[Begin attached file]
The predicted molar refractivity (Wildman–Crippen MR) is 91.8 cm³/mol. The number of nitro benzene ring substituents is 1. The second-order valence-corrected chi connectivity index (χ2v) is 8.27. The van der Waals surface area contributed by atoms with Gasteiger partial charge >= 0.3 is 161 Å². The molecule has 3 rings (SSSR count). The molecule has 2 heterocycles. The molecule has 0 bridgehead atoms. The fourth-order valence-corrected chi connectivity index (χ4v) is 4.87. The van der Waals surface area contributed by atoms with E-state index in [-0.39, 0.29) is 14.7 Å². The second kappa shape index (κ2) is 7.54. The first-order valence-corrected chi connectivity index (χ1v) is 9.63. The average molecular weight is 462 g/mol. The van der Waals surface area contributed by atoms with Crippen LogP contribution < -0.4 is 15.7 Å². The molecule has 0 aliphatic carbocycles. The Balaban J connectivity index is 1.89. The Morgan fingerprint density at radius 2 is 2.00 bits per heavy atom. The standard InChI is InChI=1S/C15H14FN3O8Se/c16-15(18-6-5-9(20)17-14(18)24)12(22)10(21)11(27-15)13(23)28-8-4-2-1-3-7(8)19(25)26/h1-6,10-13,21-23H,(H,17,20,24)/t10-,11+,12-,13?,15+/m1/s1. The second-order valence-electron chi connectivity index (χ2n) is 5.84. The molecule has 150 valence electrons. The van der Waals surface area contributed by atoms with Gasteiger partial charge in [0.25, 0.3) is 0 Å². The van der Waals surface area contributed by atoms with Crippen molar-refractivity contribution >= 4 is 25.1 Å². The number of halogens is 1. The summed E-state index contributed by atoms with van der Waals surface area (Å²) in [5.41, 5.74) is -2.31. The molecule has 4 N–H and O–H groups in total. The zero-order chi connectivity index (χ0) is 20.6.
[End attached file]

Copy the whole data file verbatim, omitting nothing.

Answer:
The predicted molar refractivity (Wildman–Crippen MR) is 91.8 cm³/mol. The number of nitro benzene ring substituents is 1. The second-order valence-corrected chi connectivity index (χ2v) is 8.27. The van der Waals surface area contributed by atoms with Gasteiger partial charge >= 0.3 is 161 Å². The molecule has 3 rings (SSSR count). The molecule has 2 heterocycles. The molecule has 0 bridgehead atoms. The fourth-order valence-corrected chi connectivity index (χ4v) is 4.87. The van der Waals surface area contributed by atoms with E-state index in [-0.39, 0.29) is 14.7 Å². The second kappa shape index (κ2) is 7.54. The first-order valence-corrected chi connectivity index (χ1v) is 9.63. The average molecular weight is 462 g/mol. The van der Waals surface area contributed by atoms with Crippen LogP contribution < -0.4 is 15.7 Å². The molecule has 0 aliphatic carbocycles. The Balaban J connectivity index is 1.89. The Morgan fingerprint density at radius 2 is 2.00 bits per heavy atom. The standard InChI is InChI=1S/C15H14FN3O8Se/c16-15(18-6-5-9(20)17-14(18)24)12(22)10(21)11(27-15)13(23)28-8-4-2-1-3-7(8)19(25)26/h1-6,10-13,21-23H,(H,17,20,24)/t10-,11+,12-,13?,15+/m1/s1. The second-order valence-electron chi connectivity index (χ2n) is 5.84. The molecule has 150 valence electrons. The van der Waals surface area contributed by atoms with Gasteiger partial charge in [0.25, 0.3) is 0 Å². The van der Waals surface area contributed by atoms with Crippen molar-refractivity contribution >= 4 is 25.1 Å². The number of halogens is 1. The summed E-state index contributed by atoms with van der Waals surface area (Å²) in [5.41, 5.74) is -2.31. The molecule has 4 N–H and O–H groups in total. The zero-order chi connectivity index (χ0) is 20.6.